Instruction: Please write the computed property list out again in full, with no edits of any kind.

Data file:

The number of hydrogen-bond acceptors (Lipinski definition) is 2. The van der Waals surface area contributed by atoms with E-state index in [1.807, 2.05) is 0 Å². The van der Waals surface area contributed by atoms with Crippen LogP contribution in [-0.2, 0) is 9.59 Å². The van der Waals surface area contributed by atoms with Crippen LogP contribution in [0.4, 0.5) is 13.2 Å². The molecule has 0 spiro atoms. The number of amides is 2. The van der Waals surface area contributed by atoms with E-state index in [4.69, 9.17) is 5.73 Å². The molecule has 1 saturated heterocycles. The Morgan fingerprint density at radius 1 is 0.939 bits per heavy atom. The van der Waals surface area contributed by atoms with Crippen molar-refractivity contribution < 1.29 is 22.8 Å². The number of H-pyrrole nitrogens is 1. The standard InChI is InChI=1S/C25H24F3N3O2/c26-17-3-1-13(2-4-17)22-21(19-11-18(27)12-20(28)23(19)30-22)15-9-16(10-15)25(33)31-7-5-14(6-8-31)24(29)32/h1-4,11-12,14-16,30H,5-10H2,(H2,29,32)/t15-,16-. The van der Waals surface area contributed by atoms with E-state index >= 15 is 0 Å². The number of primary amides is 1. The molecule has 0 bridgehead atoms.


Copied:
The number of hydrogen-bond acceptors (Lipinski definition) is 2. The van der Waals surface area contributed by atoms with E-state index in [1.807, 2.05) is 0 Å². The van der Waals surface area contributed by atoms with Crippen LogP contribution in [-0.2, 0) is 9.59 Å². The van der Waals surface area contributed by atoms with Crippen LogP contribution in [0.4, 0.5) is 13.2 Å². The molecule has 0 spiro atoms. The number of amides is 2. The van der Waals surface area contributed by atoms with E-state index in [4.69, 9.17) is 5.73 Å². The molecule has 1 saturated heterocycles. The Morgan fingerprint density at radius 1 is 0.939 bits per heavy atom. The van der Waals surface area contributed by atoms with Crippen molar-refractivity contribution < 1.29 is 22.8 Å². The number of H-pyrrole nitrogens is 1. The standard InChI is InChI=1S/C25H24F3N3O2/c26-17-3-1-13(2-4-17)22-21(19-11-18(27)12-20(28)23(19)30-22)15-9-16(10-15)25(33)31-7-5-14(6-8-31)24(29)32/h1-4,11-12,14-16,30H,5-10H2,(H2,29,32)/t15-,16-. The van der Waals surface area contributed by atoms with E-state index >= 15 is 0 Å². The number of primary amides is 1. The molecule has 0 bridgehead atoms.